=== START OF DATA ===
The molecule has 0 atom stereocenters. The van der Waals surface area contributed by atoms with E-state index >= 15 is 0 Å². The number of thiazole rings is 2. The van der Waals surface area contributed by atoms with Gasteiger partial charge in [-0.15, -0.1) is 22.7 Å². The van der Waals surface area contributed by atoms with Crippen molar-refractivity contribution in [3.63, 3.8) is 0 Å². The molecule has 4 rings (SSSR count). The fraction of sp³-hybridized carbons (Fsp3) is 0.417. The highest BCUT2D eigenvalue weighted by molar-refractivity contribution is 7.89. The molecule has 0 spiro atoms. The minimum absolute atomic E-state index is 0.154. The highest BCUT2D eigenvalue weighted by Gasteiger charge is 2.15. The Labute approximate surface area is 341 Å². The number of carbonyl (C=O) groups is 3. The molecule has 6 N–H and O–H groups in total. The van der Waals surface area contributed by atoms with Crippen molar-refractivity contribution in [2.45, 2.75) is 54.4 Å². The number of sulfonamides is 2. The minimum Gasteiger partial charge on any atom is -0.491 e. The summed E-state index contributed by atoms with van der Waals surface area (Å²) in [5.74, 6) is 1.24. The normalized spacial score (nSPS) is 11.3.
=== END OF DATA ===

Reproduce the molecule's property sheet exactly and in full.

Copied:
The molecule has 0 atom stereocenters. The van der Waals surface area contributed by atoms with E-state index >= 15 is 0 Å². The number of thiazole rings is 2. The van der Waals surface area contributed by atoms with Gasteiger partial charge in [-0.15, -0.1) is 22.7 Å². The van der Waals surface area contributed by atoms with Crippen molar-refractivity contribution in [3.63, 3.8) is 0 Å². The molecule has 4 rings (SSSR count). The fraction of sp³-hybridized carbons (Fsp3) is 0.417. The highest BCUT2D eigenvalue weighted by molar-refractivity contribution is 7.89. The molecule has 0 spiro atoms. The minimum absolute atomic E-state index is 0.154. The highest BCUT2D eigenvalue weighted by Gasteiger charge is 2.15. The Labute approximate surface area is 341 Å². The number of carbonyl (C=O) groups is 3. The molecule has 6 N–H and O–H groups in total. The van der Waals surface area contributed by atoms with Crippen molar-refractivity contribution in [2.45, 2.75) is 54.4 Å². The number of sulfonamides is 2. The minimum Gasteiger partial charge on any atom is -0.491 e. The summed E-state index contributed by atoms with van der Waals surface area (Å²) in [5.74, 6) is 1.24. The normalized spacial score (nSPS) is 11.3.